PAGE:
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PLoS Negl Trop Dis. 2009;3(2):e376. doi: 10.1371/journal.pntd.0000376. Epub 2009 Feb 3.

Reduction and return of infectious trachoma in severely affected communities in Ethiopia.

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  • 1Orbis International, Addis Ababa, Ethiopia.

Abstract

BACKGROUND:

Antibiotics are a major tool in the WHO's trachoma control program. Even a single mass distribution reduces the prevalence of the ocular chlamydia that causes trachoma. Unfortunately, infection returns after a single treatment, at least in severely affected areas. Here, we test whether additional scheduled treatments further reduce infection, and whether infection returns after distributions are discontinued.

METHODS:

Sixteen communities in Ethiopia were randomly selected. Ocular chlamydial infection in 1- to 5-year-old children was monitored over four biannual azithromycin distributions and for 24 months after the last treatment.

FINDINGS:

The average prevalence of infection in 1- to 5-year-old children was reduced from 63.5% pre-treatment to 11.5% six months after the first distribution (P<0.0001). It further decreased to 2.6% six months after the fourth and final treatment (P = 0.0004). In the next 18 months, infection returned to 25.2%, a significant increase from six months after the last treatment (P = 0.008), but still far lower than baseline (P<0.0001). Although the prevalence of infection in any particular village fluctuated, the mean prevalence of the 16 villages steadily decreased with each treatment and steadily returned after treatments were discontinued.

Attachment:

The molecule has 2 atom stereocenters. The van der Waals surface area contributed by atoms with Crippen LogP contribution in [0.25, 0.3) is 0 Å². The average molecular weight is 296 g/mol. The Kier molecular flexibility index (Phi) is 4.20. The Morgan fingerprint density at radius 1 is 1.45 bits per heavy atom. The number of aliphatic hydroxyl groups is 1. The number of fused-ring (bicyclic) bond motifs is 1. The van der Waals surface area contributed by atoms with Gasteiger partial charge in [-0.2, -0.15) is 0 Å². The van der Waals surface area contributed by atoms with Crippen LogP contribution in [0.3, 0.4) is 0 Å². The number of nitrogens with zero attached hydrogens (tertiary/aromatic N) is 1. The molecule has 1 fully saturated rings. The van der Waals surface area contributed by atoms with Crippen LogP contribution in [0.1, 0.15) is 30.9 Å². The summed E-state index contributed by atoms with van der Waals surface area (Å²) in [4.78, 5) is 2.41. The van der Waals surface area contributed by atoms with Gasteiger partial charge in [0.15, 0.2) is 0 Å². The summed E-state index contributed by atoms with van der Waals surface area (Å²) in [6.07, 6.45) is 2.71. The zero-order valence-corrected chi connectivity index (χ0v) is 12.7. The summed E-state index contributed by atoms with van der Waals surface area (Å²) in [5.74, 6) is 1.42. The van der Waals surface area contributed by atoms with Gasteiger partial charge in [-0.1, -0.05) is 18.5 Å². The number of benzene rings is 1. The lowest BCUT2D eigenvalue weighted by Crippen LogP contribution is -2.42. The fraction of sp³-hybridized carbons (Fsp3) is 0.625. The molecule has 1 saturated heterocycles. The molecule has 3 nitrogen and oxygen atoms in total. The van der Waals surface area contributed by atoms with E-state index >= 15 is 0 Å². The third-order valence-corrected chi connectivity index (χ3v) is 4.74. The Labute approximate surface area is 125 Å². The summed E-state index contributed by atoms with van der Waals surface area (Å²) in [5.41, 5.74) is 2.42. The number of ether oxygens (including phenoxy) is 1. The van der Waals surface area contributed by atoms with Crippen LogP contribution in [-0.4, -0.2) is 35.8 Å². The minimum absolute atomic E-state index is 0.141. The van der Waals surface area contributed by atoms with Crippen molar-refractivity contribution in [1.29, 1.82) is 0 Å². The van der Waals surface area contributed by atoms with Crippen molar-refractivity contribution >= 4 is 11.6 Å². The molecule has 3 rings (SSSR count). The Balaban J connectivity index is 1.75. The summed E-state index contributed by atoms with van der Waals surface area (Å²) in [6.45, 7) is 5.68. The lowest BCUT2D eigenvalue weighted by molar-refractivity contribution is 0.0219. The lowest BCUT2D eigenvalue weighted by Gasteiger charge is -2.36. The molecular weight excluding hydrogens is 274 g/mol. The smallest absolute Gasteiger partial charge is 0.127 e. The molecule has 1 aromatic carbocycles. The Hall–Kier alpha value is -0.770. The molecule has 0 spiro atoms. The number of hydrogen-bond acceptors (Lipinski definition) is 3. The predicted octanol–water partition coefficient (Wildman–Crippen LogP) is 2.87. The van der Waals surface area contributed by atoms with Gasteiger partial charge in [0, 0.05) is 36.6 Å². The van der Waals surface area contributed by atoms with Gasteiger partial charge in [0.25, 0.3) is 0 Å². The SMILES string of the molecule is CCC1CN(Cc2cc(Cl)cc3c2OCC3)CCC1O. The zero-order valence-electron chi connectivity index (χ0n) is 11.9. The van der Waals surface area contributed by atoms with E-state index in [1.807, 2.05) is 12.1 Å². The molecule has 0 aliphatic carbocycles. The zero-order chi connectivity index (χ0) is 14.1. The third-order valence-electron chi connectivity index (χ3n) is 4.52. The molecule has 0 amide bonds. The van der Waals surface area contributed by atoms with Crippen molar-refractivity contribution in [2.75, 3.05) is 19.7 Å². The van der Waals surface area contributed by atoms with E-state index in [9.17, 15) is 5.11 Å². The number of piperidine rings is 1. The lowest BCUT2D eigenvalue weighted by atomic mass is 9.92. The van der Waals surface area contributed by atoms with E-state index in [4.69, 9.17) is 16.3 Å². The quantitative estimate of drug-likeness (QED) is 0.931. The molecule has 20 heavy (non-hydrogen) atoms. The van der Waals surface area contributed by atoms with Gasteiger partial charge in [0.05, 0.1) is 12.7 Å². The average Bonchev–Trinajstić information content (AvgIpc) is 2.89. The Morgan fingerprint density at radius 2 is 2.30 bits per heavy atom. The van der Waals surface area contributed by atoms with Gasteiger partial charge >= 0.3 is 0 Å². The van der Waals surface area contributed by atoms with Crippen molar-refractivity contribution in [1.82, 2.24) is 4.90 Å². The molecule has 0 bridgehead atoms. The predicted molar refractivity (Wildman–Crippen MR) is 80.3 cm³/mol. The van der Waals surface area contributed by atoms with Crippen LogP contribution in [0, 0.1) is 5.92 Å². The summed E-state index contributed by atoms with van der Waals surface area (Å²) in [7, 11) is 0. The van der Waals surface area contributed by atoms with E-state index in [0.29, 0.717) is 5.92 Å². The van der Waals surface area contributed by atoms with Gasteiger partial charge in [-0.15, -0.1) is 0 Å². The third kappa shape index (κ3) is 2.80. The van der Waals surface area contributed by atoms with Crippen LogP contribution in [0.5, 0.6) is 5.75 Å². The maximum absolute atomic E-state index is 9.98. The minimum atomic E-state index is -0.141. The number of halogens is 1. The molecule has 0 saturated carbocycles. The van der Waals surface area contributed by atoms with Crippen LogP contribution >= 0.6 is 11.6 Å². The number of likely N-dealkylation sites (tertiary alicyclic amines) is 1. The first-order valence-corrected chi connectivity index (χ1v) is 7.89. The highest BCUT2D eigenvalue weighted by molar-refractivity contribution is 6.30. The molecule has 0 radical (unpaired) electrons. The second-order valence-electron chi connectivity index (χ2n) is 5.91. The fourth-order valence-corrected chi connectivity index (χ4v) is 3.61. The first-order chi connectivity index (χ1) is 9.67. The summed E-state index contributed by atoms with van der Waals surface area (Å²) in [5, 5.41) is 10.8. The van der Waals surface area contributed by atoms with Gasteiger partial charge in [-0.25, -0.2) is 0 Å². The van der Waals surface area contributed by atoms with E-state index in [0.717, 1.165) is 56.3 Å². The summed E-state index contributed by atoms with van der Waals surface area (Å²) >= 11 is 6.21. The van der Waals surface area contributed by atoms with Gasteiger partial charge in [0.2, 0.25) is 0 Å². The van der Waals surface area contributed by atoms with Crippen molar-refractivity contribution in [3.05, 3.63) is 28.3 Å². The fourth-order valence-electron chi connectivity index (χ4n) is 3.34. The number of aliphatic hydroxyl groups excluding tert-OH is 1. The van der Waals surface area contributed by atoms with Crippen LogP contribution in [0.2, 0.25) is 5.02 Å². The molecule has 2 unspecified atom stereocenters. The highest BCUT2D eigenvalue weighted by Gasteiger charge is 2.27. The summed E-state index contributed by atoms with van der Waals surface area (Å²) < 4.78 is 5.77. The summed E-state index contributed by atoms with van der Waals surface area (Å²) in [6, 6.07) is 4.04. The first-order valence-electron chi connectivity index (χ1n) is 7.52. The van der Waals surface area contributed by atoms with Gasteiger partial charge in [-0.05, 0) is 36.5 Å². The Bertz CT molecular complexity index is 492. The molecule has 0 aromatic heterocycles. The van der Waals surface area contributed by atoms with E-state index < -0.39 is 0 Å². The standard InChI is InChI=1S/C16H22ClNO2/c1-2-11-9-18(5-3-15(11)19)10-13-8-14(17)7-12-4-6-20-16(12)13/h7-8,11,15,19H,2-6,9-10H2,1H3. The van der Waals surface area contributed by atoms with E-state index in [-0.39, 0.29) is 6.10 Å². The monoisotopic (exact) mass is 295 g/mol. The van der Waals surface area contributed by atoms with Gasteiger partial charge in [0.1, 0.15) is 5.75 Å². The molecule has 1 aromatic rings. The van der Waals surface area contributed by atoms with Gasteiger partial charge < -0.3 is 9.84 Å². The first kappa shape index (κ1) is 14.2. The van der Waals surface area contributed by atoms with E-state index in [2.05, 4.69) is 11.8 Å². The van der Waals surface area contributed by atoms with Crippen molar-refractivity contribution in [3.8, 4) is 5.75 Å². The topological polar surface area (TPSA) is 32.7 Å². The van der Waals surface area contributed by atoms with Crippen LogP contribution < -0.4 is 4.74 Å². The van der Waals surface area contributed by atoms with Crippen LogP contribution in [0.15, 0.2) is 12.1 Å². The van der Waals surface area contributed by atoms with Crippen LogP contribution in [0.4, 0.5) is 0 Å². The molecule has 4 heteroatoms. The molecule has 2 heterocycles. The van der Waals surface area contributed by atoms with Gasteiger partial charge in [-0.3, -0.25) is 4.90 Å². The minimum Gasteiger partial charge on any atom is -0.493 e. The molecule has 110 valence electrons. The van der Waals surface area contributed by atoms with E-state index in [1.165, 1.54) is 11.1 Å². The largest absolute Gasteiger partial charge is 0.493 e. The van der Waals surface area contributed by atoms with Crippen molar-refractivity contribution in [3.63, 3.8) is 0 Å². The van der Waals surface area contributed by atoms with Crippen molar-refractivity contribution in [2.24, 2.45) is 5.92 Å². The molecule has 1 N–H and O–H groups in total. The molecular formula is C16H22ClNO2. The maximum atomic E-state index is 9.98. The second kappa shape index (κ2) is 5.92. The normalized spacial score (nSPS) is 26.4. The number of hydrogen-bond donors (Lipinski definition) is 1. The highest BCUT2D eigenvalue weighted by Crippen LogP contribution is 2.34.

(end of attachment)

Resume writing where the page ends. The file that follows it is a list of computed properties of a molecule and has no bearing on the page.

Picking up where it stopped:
CONCLUSION:

In some of the most severely affected communities ever studied, we demonstrate that repeated mass oral azithromycin distributions progressively reduce ocular chlamydial infection in a community, as long as these distributions are given frequently enough and at a high enough coverage. However, infection returns into the communities after the last treatment. Sustainable changes or complete local elimination of infection will be necessary.

TRIAL REGISTRATION:

ClinicalTrials.gov NCT00221364.

Comment in

PMID:
19190781
[PubMed - indexed for MEDLINE]
PMCID:
PMC2632737
Free PMC Article

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